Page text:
Learning Team Reflection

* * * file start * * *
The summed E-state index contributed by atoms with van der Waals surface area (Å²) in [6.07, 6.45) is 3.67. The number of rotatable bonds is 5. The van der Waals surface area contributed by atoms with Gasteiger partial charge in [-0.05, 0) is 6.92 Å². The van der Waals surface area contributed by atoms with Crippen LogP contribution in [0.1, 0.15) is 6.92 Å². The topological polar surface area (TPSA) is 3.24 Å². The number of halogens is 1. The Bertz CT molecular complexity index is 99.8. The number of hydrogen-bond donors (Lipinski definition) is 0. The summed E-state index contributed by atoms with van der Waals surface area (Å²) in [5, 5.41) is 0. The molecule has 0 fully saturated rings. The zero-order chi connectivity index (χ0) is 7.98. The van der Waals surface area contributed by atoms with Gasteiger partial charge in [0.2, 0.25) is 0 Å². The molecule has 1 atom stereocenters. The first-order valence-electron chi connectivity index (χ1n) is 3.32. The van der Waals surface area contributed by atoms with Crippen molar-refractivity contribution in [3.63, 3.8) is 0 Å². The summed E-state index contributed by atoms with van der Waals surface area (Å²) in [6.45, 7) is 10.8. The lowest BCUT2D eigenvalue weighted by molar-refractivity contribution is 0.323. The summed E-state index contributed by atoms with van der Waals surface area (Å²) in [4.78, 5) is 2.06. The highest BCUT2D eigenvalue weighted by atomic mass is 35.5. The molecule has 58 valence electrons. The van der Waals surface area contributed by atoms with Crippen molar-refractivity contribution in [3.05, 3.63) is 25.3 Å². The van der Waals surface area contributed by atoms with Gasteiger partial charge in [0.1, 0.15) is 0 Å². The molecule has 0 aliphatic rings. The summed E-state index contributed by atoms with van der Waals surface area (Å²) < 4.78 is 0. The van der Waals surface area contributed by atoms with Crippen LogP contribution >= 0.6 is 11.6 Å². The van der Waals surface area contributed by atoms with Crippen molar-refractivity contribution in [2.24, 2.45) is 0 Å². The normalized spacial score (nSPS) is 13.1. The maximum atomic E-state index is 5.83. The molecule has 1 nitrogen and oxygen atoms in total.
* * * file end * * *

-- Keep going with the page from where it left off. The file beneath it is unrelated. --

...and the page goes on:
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Learning Team Reflection: Week 2 IRAC Brief LAW/531 May 01, 2014 Dr. Andre Boyer Learning Team Reflection: IRAC Brief Learning Team A has decided to examine an actual case that resonates with all of its members. Historically, it was a common practice for people to record music from the radio onto cassette tapes. Many of these cassette tapes were reproduced and even sold for a profit as mixed tapes. While this constitutes a copyright infringement, it was not generally pursued as a legal matter with the intent of stopping the illegal copying of intellectual property. Fast-forward to today and people are copying music from Internet sites for their own personal enjoyment as well as to make extra money. These reproductions have resulted in a loss of revenue to numerous artists and have resulted in lawsuits against consumers and businesses who continue to distribute music with no regard for the copyrights. The Case Boston-based company ReDigi designed a way to share or sell music on-line while steering clear of copyright infringement. According to Johnson (2013), the company stated that, “Our technology gives you the tools to access ownership rights to your digital property so that you can sell a used mp3 just as you would sell a used CD should you decide you no longer wish to own it” (para. 3). In the past, courts have found that the unauthorized duplication of digital music files over the Internet infringes on a copyright owner’s exclusive right to reproduce their work. Issue: Johnson (2013) reported that ReDigi specified, “It never makes copies of music and describes the technology behind the service as follows: Once you upload a song to your Cloud it is instantaneously removed from your library” (para. 5). Rule: The U.S. District Court for the Southern District of New York concluded that this file transfer constitutes reproduction. Johnson (2013)
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